If you decide not to take the direct path and/or you do and it does not work the way you intended, you should directly address your team leader. In fact, your team leader should be stepping up to create the environment where all ideas are brought out “on the table” from everyone—even those who typically might be reticent to speaking up at meetings—as you never know who might offer an even better approach or an enhancement.

From what I can infer from your question, and my experience, teams tend to forget that they need expectations set for all meeting types—they assume that everyone knows. I would approach your leader in the same fashion I shared for the over-contributor, for example, you could say, “Before we are in the scheduled brainstorming meeting—do you have a minute to chat?” During your meeting, you can open the discussion with, “I would like to suggest that we establish team expectations for all brainstorming meeting sessions. For example, we have 11 on our team. We should be told that we must come prepared with at least one—the more the better—idea to address the new system processes changes. At the meeting, everyone needs to share their one idea before we go back around to the first person. Preferably, we should start discussing either randomly or with the person who tends to be quiet. We never know who might have a part of the solution. What are your thoughts?”

At this point, your leader might open the discussion to possibly accept what you are suggesting as well as ask you what actually transpired to nudge you to make this suggestion. Again, focus on your positive intent—wanting to build team camaraderie and explore all potential solutions. Do not use the discussion to throw the over-contributor “under-the-bus”. Instead, focus on facts of your experience from past meetings, such as, “Well, in the last meeting on addressing the data results from last quarter, Karen began and ended the discussion by sharing eight ideas before anyone else had an opportunity to share—and therefore be heard and validated.”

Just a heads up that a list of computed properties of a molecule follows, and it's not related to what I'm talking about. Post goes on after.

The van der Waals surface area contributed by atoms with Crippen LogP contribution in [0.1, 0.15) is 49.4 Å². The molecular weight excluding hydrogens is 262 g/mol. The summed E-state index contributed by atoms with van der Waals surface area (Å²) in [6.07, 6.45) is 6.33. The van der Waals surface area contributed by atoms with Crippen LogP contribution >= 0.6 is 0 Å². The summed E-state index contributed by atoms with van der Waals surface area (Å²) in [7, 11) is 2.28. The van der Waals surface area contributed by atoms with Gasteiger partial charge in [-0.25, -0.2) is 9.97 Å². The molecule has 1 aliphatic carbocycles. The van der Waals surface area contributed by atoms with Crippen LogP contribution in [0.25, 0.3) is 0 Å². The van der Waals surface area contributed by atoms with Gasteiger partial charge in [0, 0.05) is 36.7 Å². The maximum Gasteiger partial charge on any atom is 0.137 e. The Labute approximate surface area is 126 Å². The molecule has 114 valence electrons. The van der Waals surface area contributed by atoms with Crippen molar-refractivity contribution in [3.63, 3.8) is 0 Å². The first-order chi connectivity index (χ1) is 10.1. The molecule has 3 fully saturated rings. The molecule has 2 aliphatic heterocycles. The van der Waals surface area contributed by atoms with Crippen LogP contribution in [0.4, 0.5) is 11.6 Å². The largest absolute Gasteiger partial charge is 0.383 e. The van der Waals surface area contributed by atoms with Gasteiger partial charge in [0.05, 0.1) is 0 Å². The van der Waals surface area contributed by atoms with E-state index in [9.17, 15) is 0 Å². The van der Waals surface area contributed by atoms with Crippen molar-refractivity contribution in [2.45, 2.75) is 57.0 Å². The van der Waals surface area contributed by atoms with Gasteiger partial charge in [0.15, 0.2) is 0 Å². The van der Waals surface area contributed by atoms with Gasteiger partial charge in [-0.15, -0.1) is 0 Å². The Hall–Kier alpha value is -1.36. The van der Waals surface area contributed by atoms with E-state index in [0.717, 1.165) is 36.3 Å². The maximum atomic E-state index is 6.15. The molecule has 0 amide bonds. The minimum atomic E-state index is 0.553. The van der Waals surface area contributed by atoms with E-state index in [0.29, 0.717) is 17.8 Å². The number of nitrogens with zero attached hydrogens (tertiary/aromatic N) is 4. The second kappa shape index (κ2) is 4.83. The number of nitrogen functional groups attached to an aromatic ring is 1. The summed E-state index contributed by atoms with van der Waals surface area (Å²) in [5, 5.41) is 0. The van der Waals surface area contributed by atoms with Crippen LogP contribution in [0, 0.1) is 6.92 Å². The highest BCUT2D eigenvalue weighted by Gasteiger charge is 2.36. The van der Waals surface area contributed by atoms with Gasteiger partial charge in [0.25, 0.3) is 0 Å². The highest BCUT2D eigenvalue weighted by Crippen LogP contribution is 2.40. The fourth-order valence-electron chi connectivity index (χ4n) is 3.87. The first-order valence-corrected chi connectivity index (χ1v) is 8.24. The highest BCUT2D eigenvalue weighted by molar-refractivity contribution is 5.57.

As previously stated, addressing behavioral situations that impact productivity on a peer-to-peer basis can be very challenging. However, you owe it to yourself to help create a productive team environment—plus you are now practicing an important skill required for all effective team leaders. Your best direction between which path to take depends on the affability of the over-contributor and the level of comfort you have in your work relationship with her.

Good luck to you and your team as you move forward!

Robert Gasdick
Training Delivery & Design Consultant

About Our Dear EB Author: Robert Gasdick has 26 years of progressive experience in the banking-related industry and human resources. As an external consultant/trainer he facilitates courses in areas such as leadership, management, communication, conflict resolution, change, presentation skills and business writing.

Escoe Bliss is proud to count Mr. Gasdick among our team of talented consultants. Please contact us to learn how we can provide your company with customized training solutions.

Ask Dear EB: Are you experiencing a challenging situation at your workplace and you'd like advice from Dear EB? Just send us an email and an expert Escoe Bliss consultant will respond with helpful and applicable advice via Blogging With Bliss and our next issue of The Insider. We pledge to keep all information anonymous and confidential.

1 comment:

  1. Robert gives an excellent answer here to a common problem of team environments. As an operations manager during the "boom before the bust" of the mortgage industry, I can say, it is important to make sure your most productive team members feel valued. Making sure everyone has an opportunity to contribute is crucial to the team's success.